Day 10 was the end. Had breakfast with the family one last time before we ordered an uber to take us to Paddington.

Stonehenge! Day before tour officially began

Stonehenge! Day before tour officially began

All in all, great trips. I got sick on this last bit and am still in the healing stages. Hopefully I’ll be right as rain for Munich/Oktoberfest this weekend!

Bordeaux

France has made such a positive impression on me after our visit to Bordeaux. I have always had the mindset of fancy, unapproachable food and rude people since my trip to Paris in high school. In retrospect, I fear it was my high school tour group inviting the wrath of the French in our loud, disrespectful demeanor and my picky eating habits at the time which formed my opinions.

We flew on a Thursday afternoon via EasyJet (another budget airline which both Michael and I enjoy vastly over RyanAir) from Bristol. Leaving a drizzly, cool England, we arrived in Bordeaux to sun and lovely mid-80s temps. We checked into our hotel and went exploring in “old town” before walking to a Caribbean restaurant I had found which was rated highly. I think the French eat even later than the British, so of course we were the only ones in the restaurant at 6pm. Ate some delicious food, spoke with the chef who was from Grenada, and won a free round of rum punches by correctly guessing 7 out of the 9 ingredients used (shout out to Pampa Campbell!).

Friday we ventured on the public bus to the train and took the train 50 minutes to the coast, a city called Arcachon. Spent a few hours on the beach and dipped into the calm, cool bay of Arcachon. We found dinner at another highly rated restaurant (our taxi driver from the airport assured us we would eat so well in Bordeaux with it’s many good restaurants) outside of old town. We opened the place up at 730 and the owner even printed us a menu translated into English and recommended a lovely Bordeaux wine to accompany our meal. (Michael got quail, and he thoroughly enjoyed every bite.)

On the streets of old town Bordeaux.

On the streets of old town Bordeaux.

Normal fountain picture.

Normal fountain picture.

Jumping fountain picture.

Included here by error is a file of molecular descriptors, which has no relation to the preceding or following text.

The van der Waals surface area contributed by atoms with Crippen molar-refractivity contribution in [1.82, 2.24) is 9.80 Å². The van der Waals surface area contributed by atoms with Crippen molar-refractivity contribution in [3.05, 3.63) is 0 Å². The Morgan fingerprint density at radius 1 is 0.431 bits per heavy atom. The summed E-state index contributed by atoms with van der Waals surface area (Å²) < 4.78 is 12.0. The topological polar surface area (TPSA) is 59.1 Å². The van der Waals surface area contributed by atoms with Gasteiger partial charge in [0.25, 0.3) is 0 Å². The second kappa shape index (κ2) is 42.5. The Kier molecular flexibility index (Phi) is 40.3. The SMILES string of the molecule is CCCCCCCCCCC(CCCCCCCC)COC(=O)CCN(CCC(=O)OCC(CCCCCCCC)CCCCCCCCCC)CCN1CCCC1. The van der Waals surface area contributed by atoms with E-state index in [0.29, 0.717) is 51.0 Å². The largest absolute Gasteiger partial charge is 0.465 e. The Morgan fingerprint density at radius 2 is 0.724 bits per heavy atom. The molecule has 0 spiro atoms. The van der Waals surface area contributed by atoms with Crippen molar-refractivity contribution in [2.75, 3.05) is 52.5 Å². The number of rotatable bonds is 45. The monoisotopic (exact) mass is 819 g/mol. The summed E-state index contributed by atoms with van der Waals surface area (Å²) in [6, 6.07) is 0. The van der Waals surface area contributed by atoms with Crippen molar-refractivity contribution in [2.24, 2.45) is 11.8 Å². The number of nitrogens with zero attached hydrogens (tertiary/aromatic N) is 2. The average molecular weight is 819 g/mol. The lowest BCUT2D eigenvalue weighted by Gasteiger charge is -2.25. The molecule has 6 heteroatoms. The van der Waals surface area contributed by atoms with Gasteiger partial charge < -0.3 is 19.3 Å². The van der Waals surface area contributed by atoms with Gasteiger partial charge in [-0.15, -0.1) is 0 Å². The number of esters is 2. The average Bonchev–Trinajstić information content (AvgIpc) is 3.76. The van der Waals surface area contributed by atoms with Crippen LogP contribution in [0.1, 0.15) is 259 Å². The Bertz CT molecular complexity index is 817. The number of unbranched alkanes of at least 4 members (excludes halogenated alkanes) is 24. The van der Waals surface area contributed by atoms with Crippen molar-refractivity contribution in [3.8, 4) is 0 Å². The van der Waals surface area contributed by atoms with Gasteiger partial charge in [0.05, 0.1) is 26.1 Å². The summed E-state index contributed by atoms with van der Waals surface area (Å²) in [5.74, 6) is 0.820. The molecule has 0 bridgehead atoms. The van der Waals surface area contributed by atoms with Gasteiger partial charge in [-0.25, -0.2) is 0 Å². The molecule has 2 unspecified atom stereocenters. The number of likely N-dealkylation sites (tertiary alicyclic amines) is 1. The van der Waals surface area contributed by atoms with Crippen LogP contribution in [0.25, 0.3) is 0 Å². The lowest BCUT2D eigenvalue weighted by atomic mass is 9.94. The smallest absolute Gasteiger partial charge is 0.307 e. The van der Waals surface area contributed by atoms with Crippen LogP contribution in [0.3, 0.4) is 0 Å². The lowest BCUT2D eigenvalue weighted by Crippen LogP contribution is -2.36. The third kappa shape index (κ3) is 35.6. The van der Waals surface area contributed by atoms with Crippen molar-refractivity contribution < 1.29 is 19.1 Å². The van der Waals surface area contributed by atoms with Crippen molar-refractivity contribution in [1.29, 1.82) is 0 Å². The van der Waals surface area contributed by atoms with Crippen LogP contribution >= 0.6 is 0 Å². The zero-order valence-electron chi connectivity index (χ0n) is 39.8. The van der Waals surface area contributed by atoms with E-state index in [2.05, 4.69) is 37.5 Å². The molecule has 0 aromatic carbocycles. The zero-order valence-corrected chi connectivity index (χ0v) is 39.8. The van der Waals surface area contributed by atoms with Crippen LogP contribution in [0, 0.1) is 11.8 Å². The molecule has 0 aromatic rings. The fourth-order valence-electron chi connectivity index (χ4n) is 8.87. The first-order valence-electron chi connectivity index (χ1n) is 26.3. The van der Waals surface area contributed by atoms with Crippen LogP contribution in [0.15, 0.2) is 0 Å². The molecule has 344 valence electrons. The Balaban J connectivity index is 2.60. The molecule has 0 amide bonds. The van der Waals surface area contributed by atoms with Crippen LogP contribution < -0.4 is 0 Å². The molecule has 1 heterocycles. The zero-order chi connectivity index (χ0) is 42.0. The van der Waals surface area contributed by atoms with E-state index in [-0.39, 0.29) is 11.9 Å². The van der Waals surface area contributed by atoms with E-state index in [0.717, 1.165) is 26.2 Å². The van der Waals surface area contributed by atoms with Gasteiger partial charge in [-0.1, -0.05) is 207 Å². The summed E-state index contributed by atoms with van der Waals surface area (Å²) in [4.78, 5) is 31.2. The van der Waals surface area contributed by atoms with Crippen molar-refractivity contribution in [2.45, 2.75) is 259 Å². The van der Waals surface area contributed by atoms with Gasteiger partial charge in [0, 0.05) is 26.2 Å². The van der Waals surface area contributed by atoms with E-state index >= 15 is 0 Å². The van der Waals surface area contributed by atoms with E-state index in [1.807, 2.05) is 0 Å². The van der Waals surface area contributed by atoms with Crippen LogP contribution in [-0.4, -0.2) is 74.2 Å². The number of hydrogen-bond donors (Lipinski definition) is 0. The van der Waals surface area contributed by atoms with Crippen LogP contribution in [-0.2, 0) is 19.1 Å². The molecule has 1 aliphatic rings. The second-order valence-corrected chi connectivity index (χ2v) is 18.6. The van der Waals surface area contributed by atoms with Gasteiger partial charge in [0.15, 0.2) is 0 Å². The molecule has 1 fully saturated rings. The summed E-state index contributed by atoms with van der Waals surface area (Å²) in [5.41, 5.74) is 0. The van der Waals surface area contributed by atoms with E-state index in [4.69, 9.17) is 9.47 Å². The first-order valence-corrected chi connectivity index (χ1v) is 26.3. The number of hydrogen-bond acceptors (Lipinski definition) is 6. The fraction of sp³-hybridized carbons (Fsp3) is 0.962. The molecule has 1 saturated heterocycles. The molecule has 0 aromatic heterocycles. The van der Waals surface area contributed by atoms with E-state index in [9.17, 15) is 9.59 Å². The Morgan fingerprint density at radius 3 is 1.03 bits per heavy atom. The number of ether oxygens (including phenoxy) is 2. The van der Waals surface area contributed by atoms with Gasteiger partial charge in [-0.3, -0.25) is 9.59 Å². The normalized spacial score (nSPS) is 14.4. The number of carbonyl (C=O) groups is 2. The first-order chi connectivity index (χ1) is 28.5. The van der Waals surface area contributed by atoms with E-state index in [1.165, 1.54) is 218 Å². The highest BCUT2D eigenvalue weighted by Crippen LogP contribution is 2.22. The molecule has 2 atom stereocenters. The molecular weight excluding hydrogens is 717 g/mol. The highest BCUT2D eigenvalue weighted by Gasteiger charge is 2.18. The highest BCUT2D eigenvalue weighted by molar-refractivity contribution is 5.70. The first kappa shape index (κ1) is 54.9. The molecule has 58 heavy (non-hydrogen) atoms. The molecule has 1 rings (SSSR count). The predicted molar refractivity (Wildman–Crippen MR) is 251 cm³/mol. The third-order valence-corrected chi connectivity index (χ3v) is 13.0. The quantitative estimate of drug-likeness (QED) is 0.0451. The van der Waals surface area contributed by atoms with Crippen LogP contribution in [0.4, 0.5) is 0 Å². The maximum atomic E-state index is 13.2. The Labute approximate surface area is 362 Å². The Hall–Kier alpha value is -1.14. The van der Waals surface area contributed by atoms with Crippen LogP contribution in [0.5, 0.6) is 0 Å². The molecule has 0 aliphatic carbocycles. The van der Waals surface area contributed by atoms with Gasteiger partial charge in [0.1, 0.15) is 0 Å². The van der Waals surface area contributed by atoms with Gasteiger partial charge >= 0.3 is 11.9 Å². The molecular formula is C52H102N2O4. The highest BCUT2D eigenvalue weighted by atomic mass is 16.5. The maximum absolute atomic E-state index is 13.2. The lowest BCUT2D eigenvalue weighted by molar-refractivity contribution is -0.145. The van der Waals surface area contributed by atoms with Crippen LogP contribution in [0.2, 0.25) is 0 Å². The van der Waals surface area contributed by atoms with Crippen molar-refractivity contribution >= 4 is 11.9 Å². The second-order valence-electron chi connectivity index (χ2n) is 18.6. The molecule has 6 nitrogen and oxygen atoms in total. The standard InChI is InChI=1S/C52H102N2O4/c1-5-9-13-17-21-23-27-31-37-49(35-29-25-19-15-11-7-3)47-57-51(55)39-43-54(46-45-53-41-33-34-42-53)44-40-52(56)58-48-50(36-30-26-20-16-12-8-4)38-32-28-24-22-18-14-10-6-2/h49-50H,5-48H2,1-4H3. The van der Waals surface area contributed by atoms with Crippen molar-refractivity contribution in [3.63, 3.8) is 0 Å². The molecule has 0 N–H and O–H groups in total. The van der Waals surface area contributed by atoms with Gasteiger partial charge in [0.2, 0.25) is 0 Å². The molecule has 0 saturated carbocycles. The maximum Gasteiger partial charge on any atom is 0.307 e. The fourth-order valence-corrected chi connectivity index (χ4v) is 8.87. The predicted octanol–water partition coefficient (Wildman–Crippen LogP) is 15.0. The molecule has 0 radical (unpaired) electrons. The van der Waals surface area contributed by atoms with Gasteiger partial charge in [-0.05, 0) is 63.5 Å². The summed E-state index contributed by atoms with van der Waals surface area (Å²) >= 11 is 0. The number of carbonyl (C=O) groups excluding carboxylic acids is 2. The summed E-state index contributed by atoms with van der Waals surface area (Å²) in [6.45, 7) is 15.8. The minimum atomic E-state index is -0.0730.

Jumping fountain picture.

Best meal yet! Chorizo, tomatoes and eggplant, egg soup, green tomatoes, french fries, and pork spare rib.

Best meal yet! Chorizo, tomatoes and eggplant, egg soup, green tomatoes, french fries, and pork spare rib.

Reflecting pool in the King's Square.

Reflecting pool in the King’s Square.

St. Michael's Basilica.

St. Michael’s Basilica.

Tiny (they say) two person car you can rent.

Tiny (they say) two person car you can rent.

Saturday started with a small group wine tasting at 1030. We met a lovely couple from San Francisco, Idaho, and a mother/daughter duo from Texas. Learned all about Bordeaux wines and other wine regions in France. Had a quiz at the end where we had to guess where each of four wines were from in France, and then also which area in Bordeaux the Bordeaux blend was from. After our tour, we ate lunch in old town, wandered around a bit, and took a short siesta before dinner and a walking tour at 830pm. Dinner was at a restaurant that sourced all it’s food from 250km away or less. Everything was absolutely delicious and I think this has probably been our favorite meal yet.

Sunday, much like Saturday, started with a wine tasting…although this time it was on a cruise. Sadly, the entire cruise was in French, but we were able to taste some more Bordeaux wines and relax on the boat. Most stores/restaurants are closed on Sunday, so we went to a large outdoor farmers market and an outdoor mall along the river which seemed to be the only things open. We ended the trip with a bus ride to the airport and delayed flight, but Bordeaux will always hold a special place in my heart. (In fact, I’m already planning another trip there with a friend…)

Next on the travel list is Paris in a couple of weeks with a friend who will be visiting. Then possibly Edinburgh, again. And a Thanksgiving trip to Rome is in the works as we speak!